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No Ceilings: Pushing The Limits Of Your Comfort Zone

Break out of your comfort zone before it breaks you.

I remember being a freshman in college, forcefully faking an expression of belief on my face as a motivational speaker hired by my university preached to my graduating class about how college would break us all out of our shells. Behind that trusting facade was absolute disbelief and a lot of mental eye-rolling.

I had always been shy. I liked my shell. I had found the perfect balance between blending into the background and maintaining a decent social presence, and I never saw myself breaking through the ceilings I had so carefully constructed for myself over the years.

At that point in my life, I never saw myself becoming a leader. I never saw myself even trying to get an internship, because I simply thought I wasn't capable of wow-ing employers despite my strong GPA. I never joined extra-curricular activities because I was too scared of being that awkward, lonely kid in the corner amidst other people with similar passions.

My fear of failure controlled my life. Although I was confident in some things, like my appearance, those superficial things didn't matter in the long run because they didn't promote personal growth. Instead of challenging myself and risking failure, I stayed inside my little box, denying opportunities that seemed too intimidating.

My second semester freshman year, I remember a professor asking me to read a paper I had written at an upcoming seminar. Too scared of tripping over my words in front of an audience, I denied the offer. And, even though I was playing it safe, I remember regretting it.

Why couldn't I be proud of my accomplishments and push myself to achieve more?

Something finally clicked in my mind when I studied abroad during the fall semester of my sophomore year. Overseas, in a country where hardly anyone spoke English, I was constantly challenged. Just finding the correct subway line was a struggle.

Facing and overcoming daily obstacles, no matter how insignificant they may have been, truly made me realize that I was capable of so much more than blending into the background. I explored newfound passions like photography, and even started writing for an online blog.

In a nutshell, I stopped caring what people thought about me and my interests and understood the thrill in conquering challenges that previously seemed impossible.

Fast-forward to now. The girl who used to think she would never get an internship is now a second-time intern hosting conference calls with companies overseas. She's the president of her major's honors society, and she doesn't give a flying you-know-what about what people think of her "out-there" outfits.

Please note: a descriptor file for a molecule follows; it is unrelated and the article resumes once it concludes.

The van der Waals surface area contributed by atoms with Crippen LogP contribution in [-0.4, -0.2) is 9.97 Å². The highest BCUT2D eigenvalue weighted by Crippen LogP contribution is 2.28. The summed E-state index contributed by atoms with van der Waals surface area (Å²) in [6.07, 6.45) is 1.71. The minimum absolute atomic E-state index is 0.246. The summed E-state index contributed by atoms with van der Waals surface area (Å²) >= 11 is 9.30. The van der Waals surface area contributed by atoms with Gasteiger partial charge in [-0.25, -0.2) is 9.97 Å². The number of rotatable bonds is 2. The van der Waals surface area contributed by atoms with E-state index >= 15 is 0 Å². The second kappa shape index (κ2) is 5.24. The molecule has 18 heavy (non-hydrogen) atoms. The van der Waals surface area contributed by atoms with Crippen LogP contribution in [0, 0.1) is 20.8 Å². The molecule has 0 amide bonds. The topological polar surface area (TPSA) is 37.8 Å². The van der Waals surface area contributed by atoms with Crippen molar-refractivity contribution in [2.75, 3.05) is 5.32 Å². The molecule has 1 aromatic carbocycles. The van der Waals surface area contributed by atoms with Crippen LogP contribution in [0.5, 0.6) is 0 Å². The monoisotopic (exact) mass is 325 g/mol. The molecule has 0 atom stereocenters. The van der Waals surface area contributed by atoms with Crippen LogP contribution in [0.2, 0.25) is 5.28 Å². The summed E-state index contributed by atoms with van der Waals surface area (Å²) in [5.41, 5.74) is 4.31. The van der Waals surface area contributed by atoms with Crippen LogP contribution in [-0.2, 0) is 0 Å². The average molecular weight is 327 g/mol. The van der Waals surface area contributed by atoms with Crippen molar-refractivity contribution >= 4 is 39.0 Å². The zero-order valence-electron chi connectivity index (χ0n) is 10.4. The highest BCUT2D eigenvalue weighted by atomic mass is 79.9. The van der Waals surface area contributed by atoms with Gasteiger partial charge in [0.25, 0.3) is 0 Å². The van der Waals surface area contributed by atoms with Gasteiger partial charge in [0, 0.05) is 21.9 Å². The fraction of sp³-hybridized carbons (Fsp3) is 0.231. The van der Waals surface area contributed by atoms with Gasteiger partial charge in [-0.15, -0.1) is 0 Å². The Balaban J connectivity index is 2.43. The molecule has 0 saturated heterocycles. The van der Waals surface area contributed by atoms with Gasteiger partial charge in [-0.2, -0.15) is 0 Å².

I'm not looking for applause or anything. In fact, I still don't think my achievements are that noteworthy. I just hope that other students currently rolling their eyes at their school's motivational speakers realize that, if they push themselves out of their comfort zones one step at a time, they will realize just how much they are truly capable of achieving.

If I can gain so much self-confidence just from taking a few minor steps towards breaking the barriers I set for myself, I am positive that others can, too.

New motto: be like a rooftop bar and have no ceilings.

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Why You Should Take a Gap Year

There's no time like the present.

YOCO. You only college once. You only have four years of undergraduate schooling to make lifelong friends, drink cheap beer, and be a young and free adult. What happens after college? You get a job or an internship and start working while you work your way up in the industry until you retire 50 years later.

OK, maybe that was a bit dramatic, but in a sense, it's true. Once you are done with college, unless you go back for graduate school, you almost always get a job and that's where your fun, carefree life full of Natty Light and rooftop parties begins to come to a halt.

But is doesn't have to be that way. This is the time to do all those things that you have always wanted to do. Stop saying, "Oh I'll do it someday when I'm older." Chances are it won't ever happen if you keep saying that.

Before you take that internship that you don't really want, or before you take that job that doesn't really interest you, think about what you really want to do in order to make yourself happy and the places you've always wanted to go.

Graduate with your class, go party with your friends, and take a gap year. A lot can happen in one year, and you can discover unimaginable, beautiful things about yourself. We have our whole lives to work. Why not just take one year for us?

Why not travel to California and see the Hollywood sign if that's what you've always wanted? Why not buy a ticket to go to London and see Big Ben? Why not visit Belize or Panama? Why not bike across the United States? Why not? We are so young. Why not do these things now?

I spent four months studying abroad in Copenhagen, Denmark, and that was all it took for me to understand how important it is to make your dreams a reality. You learn things that cannot be taught in a classroom; you learn things about yourself that you didn't even know existed; and you discover what it really feels like to live and be free.

Go see the world. There is too much out there for it to be left unseen.